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Reading / writing ethnography

Updated: Oct 4, 2023

by Lye Tuck-Po
21/9/23
[This began as a 10-minute writing exercise, following a tip I learnt in college from Carolyn Bell, now retired]
Random collection of books I picked up in Cologne, 2015. Thanks to Thomas Widlok for the August Sander, which continues to give pleasure., and to Tim Earle for some novels.
Random collection of books I picked up in Cologne, 2015. Thanks to Thomas Widlok for the August Sander, which continues to give pleasure., and to Tim Earle for some novels.

I read a lot. Much of it for pleasure. I've always been like that, ever since I was six years old and found that I understood every word of page 1 of one of Enid Blyton's Secret Seven series. An aunt remembered that she never saw me without a book. When I ran out of children's books (I never read Winnie the Pooh, The Wind in the Willows, and other such classics), I went to the family shelves and rummaged among books I found there. At school, they let me borrow books from the library: books on polar expeditions being a favourite. [1]
By the time I was 10 or 11, I was reading my grandfather's old books. He died when I was two. He was a voracious reader too. My grandmother remembered that she was always clearing the house of books. Well, he left behind a seemingly huge collection of detective novels. My grandmother read them, my father read them, and I precociously followed: the Ellery Queen series was an early favourite. I developed my tastes then. In secondary school, I got a membership at the public library and read my way through exciting books on art history, stage productions, travel memoirs, biographies, and the like. My tastes were catholic; I read anything and everything.
All through my reading years, I divided my life between "reading for school" and "reading for pleasure". I wouldn't say "never the twain shall meet" because sometimes they did. I really enjoyed history (some of it). I found it easier to understand some scientific concepts and terms by looking them up in a different language (schooling was in Malay and everything else was English).
Then came college. Came the time to declare my major (in my second or third year). I think I must have declared it three times over. It didn't feel right. But try as I might, I couldn't run away. That which I had taken as pleasure—the novel reading of my childhood—could be turned into work. I finally decided—English and Philosophy for me. English—novels, drama, poetry—for fun, and Philosophy—teeth grinding away—for hard work. (Time for a boast: when I graduated from college, I scored one B but otherwise straight As in English)
Books currently spread out around my bedroom. I wanted to show how small is the Bourdieu. This surprised me, as the book is a visual anthropology, with lots of interesting photos. The Haddon is pretty good. The others are Malaysian ethnographies.
Books currently spread out around my bedroom. I wanted to show how small is the Bourdieu. This surprised me, as the book is a visual anthropology, with lots of interesting photos. The Haddon is pretty good. The others are Malaysian ethnographies.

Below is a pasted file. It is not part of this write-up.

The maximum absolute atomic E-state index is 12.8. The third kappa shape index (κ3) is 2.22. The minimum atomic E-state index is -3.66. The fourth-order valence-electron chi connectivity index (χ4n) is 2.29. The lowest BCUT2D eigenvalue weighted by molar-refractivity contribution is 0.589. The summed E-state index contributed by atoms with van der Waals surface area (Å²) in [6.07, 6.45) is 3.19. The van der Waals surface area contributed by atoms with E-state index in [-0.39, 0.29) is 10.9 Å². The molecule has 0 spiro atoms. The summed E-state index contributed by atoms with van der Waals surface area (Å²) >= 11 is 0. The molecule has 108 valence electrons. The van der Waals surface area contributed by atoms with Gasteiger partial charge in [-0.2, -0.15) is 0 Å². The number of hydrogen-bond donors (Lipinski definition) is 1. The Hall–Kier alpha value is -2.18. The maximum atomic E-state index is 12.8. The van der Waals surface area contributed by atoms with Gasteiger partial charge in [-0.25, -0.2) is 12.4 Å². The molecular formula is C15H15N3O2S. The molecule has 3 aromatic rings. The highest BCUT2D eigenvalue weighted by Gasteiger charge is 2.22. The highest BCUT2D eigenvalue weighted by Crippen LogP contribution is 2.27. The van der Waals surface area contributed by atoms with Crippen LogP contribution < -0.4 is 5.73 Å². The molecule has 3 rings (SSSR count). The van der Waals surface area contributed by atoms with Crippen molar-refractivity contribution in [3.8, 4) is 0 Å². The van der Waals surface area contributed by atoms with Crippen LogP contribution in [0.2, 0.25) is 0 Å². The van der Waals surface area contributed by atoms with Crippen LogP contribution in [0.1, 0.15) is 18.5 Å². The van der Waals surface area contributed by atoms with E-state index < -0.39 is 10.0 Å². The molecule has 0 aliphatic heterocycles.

I mention all this because I spend the majority of my time nowadays reading anything related to anthropology and I have to say—so much of it is so boring.
Ethnographies should be readable (less dense with esoteric text) and accessible to the widest possible audience. This means written in straightforward language that even an 18-year-old can understand. Good ethnographies are also attentive to the needs of readers. Many ethnographies are not: they are full of difficult words and long sentences, and/or try to show how clever the ethnographer is.
“For the lay person, such as myself, . . .ethnographic writing tends to be surprisingly boring. How, one asks constantly, could such interesting people doing such interesting things produce such dull books? What did they have to do to themselves?” (Pratt 1986:33).
This seems to me to run against the broader goal of ethnographic writing: to communicate difficult ideas, so that they may inspire other people to learn more.
How you learn to write ethnography is a lifelong process. It will reflect your own growth and maturity, and tastes. [2]
My own models of good ethnographic writing are generally not other anthropologists, but writers of fiction and essayists. I was about to list (and embarrass) my favourite anthropologists for their writing, but I'll just restrict my comment to one: Colin Turnbull. His The Forest People (1961) is the very model of what I'd like to achieve. I took it to the field in 1996. To show the Batek. When I had a moment free, I would lie on the floor with the book, my legs stretched out everywhere as in my childhood. He was talking about trails and sounds, and I could see and hear what he was describing. Reading, such a linear process, became a multi sensory experience for me.
Now that's fine ethnographic writing.

Note
[1] I rather fancied myself on a dog sled going somewhere. Unfortunately, my dreams of being a polar anthropologist (perhaps with Inuit) took a stumble when I felt real snow in Wyoming.
[2] Originally written as a lecture to my students in a class on Ethnography.
References
Pratt, Mary Louise. 1986. Fieldwork in common places. In Writing culture: The poetics and politics of ethnography, edited by James Clifford and George E. Marcus. Berkeley: University of California Press.
Turnbull, Colin. 1961. The forest people. London: Chatto and Windus.


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